A. Sorting with Twos
time limit per test
2 seconds
memory limit per test
256 megabytes
input
standard input
output
standard output

You are given an array of integers $a_1, a_2, \ldots, a_n$. In one operation, you do the following:

• Choose a non-negative integer $m$, such that $2^m \leq n$.
• Subtract $1$ from $a_i$ for all integers $i$, such that $1 \leq i \leq 2^m$.

Can you sort the array in non-decreasing order by performing some number (possibly zero) of operations?

An array is considered non-decreasing if $a_i \leq a_{i + 1}$ for all integers $i$ such that $1 \leq i \leq n - 1$.

Input

The first line contains a single integer $t$ ($1 \leq t \leq 10^4$) — the number of test cases. The description of the test cases follows.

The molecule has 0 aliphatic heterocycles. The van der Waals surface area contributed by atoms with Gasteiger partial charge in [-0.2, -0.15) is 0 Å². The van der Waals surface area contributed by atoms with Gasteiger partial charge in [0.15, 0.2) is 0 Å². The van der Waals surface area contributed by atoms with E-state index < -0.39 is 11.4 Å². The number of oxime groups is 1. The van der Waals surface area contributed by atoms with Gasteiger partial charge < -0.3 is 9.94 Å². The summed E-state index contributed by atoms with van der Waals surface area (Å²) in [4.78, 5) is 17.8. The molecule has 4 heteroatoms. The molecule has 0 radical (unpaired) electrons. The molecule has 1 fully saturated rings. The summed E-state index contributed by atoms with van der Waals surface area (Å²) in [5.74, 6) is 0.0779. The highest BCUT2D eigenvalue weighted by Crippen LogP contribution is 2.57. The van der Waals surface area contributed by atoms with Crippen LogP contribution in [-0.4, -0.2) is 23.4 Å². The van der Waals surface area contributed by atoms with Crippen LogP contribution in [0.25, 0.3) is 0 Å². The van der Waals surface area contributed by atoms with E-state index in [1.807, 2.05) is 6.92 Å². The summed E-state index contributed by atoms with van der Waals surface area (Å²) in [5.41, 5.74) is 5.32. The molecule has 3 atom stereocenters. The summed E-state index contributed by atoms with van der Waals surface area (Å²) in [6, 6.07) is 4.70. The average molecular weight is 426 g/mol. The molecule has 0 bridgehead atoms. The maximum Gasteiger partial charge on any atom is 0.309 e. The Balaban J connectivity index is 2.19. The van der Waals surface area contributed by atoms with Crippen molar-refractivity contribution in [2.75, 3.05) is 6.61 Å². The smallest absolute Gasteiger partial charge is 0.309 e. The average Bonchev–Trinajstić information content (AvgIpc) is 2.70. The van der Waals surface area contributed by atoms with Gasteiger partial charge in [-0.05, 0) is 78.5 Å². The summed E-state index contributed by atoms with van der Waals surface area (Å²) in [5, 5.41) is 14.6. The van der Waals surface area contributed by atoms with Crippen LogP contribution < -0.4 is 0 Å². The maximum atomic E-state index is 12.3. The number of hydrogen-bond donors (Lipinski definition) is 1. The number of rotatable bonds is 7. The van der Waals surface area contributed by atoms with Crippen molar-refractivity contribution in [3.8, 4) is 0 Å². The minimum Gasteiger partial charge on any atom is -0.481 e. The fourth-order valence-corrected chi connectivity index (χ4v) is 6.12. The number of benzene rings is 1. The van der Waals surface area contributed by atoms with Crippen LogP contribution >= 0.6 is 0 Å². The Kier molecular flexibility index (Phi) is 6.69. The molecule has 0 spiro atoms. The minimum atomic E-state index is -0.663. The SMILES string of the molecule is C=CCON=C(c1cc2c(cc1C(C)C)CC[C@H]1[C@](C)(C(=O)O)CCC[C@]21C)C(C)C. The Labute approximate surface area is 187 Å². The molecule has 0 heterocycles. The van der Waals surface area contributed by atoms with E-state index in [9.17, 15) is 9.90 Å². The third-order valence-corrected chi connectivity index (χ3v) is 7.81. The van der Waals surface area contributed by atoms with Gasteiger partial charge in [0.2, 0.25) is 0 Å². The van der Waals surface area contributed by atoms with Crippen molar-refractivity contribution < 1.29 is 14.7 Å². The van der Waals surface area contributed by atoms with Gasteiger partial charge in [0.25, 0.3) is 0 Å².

The first line of each test case contains a single integer $n$ ($1 \leq n \leq 20$) — the length of array $a$.

The second line of each test case contains $n$ integers $a_1, a_2, \ldots, a_n$ — the integers in array $a$ ($0 \leq a_i \leq 1000$).

Output

For each test case, output "YES" if the array can be sorted, and "NO" otherwise.

Example
Input
851 2 3 4 556 5 3 4 496 5 5 7 5 6 6 8 744 3 2 162 2 4 5 3 281 3 17 19 27 57 179 1353 17 57 179 92101 2 3 4 0 6 7 8 9 10
Output
YES
YES
YES
NO
NO
NO
YES
YES

Note

In the first test case, the array is already sorted in non-decreasing order, so we don't have to perform any operations.

In the second test case, we can choose $m = 1$ twice to get the array $[4, 3, 3, 4, 4]$. Then, we can choose $m = 0$ once and get the sorted in non-decreasing order array $[3, 3, 3, 4, 4]$.

In the third test case, we can choose $m = 0$ once and get the array $[5, 5, 5, 7, 5, 6, 6, 8, 7]$. Then, we can choose $m = 2$ twice and get the array $[3, 3, 3, 5, 5, 6, 6, 8, 7]$. After that, we can choose $m = 3$ once and get the sorted in non-decreasing order array $[2, 2, 2, 4, 4, 5, 5, 7, 7]$.

For the fourth and fifth test case, it can be shown that the array could not be sorted using these operations.